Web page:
3. Two possessions later, with the score tied, Smart took a brutally bad turnaround jumper with seven seconds left on the shot clock and with Tatum open on the other side of the floor.

Good looks

  1. In the third quarter, a Brown baseline drive got Walker an open 3 from the top of the arc.
  2. Late in the third, Tatum missed an open 3 off an inbounds play.
  3. With 15 seconds to go in the fourth, Brown (who made 3s on each of the previous two possessions) missed an open look from the left corner that would have tied the game.

That was the extent of the self-inflicted wounds against the zone on Thursday. The rest of the possessions that came up empty were more a result of how good the Heat were in that zone.

There were some contested or rushed shots, for which this 10-foot floater from Walker is a good example…

Kemba Walker floater

And there were some cases of the Heat just being athletic, smart and instinctive.

Zone with disposition

For Heat coach Erik Spoelstra, the difference between the first half and the second half of Game 2 was less about man-to-man vs. zone and more about effort and energy.

“There wasn’t much that we liked about what we were doing defensively, man or zone,” Spoelstra said afterward. “I know everybody wants to talk about a scheme but for us it’s disposition, effort, making multiple plays and multiple efforts, regardless of the scheme. And we were more committed there in the second half.”

Exhibit A in the effort-vs.-scheme argument is, well, the entire NBA. A lot of teams employ the same (or very similar) defensive schemes, but some execute those schemes better than others. It starts with buy-in and it continues with energy, cohesion, intelligence and instincts. And all of that was on display from the Heat over those last 20 minutes on Thursday.

Here’s some of their best work in the zone…

Play 1: One way to beat a zone is to overload one side of the floor to the point where there’s not enough defenders to guard everybody. The Celtics have done that at times, and early in the third-quarter stretch of zone, both Brown and Smart are open on the right side as Theis sets a screen for Walker…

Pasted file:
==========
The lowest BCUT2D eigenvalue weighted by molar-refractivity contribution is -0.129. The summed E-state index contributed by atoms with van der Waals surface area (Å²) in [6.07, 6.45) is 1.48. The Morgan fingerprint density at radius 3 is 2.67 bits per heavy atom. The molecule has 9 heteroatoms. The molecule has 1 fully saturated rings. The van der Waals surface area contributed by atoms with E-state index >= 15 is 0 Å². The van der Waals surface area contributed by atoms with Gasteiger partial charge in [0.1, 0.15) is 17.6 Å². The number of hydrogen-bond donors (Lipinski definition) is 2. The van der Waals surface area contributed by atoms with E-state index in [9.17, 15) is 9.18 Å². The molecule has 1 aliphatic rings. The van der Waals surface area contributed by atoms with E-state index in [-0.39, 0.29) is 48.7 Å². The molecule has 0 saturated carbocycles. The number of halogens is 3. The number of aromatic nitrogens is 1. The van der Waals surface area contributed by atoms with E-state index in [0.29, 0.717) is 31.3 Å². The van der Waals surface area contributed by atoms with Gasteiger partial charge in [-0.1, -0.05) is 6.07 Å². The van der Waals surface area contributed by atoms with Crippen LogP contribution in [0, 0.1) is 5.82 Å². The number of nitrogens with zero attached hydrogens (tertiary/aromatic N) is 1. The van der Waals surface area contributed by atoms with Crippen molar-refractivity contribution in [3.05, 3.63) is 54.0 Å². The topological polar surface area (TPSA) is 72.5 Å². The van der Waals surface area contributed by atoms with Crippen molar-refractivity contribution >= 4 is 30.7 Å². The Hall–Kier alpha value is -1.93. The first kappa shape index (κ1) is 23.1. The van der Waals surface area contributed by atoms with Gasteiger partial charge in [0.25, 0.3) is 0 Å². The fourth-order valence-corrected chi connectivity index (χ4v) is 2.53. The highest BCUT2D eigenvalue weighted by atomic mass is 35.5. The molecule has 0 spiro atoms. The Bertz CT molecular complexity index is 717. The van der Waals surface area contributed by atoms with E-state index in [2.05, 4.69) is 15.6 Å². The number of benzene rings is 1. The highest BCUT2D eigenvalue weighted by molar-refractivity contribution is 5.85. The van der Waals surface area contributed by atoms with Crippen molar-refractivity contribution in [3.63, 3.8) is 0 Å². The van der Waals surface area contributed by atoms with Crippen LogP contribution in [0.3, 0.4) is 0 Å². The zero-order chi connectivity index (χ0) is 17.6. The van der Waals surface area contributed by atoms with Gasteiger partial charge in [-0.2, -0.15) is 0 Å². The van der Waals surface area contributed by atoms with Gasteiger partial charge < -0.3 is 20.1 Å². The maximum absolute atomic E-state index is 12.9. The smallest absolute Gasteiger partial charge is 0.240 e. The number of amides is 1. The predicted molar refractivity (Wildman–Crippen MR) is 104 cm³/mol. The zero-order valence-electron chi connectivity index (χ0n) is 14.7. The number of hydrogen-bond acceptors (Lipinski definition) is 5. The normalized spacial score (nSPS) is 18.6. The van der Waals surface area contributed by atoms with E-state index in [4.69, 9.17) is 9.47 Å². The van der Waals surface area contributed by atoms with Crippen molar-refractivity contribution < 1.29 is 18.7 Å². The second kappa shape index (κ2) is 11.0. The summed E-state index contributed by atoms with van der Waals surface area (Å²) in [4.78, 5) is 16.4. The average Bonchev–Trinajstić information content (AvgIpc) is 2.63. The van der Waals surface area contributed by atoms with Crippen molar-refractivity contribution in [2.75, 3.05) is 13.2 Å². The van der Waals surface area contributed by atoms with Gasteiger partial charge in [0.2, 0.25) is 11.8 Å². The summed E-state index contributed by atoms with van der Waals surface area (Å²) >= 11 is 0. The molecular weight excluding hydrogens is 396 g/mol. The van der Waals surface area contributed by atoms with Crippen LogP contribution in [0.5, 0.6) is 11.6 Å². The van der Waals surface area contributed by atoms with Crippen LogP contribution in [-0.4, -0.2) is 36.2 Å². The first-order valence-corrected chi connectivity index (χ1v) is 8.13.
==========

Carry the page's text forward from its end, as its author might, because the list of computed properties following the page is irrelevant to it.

Celtics overload

Walker gets the ball to Brown and he attacks the seam, drawing Bam Adebayo to the ball. But Adebayo is able to recover to Theis and block his layup.

“You have to present a threat at the rim,” Celtics coach Brad Stevens said of his team’s execution against the zone, “make the guy in the middle play multiple guys, shrink the bottom in. I thought we did a good job attacking to the corners on several occasions. We missed shots or we drove it, dumped it to the roller and he just missed. But Adebayo had a big part of that.”

Play 2: The Heat apply some pressure in the backcourt (something they did a few times on Thursday) to work some extra seconds off the shot clock. Smart drives baseline and draws Adebayo and tries to hit Enes Kanter rolling to the rim. But Jae Crowder drops down from the opposite side to get his hand on the ball, forcing one of the Celtics’ seven live-ball turnovers in the second half.

Play 3: The Celtics seem to run a sideline out-of-bounds play for Tatum to flare off a back-screen from Grant Williams. He’s open for a split second, but he’s a few steps beyond the arc. Smart beats Derrick Jones Jr. off the dribble, but Jones makes an incredible recovery to contest (and maybe block) Smart’s layup.

Derrick Jones recovery

(WYD, Kelly Olynyk?)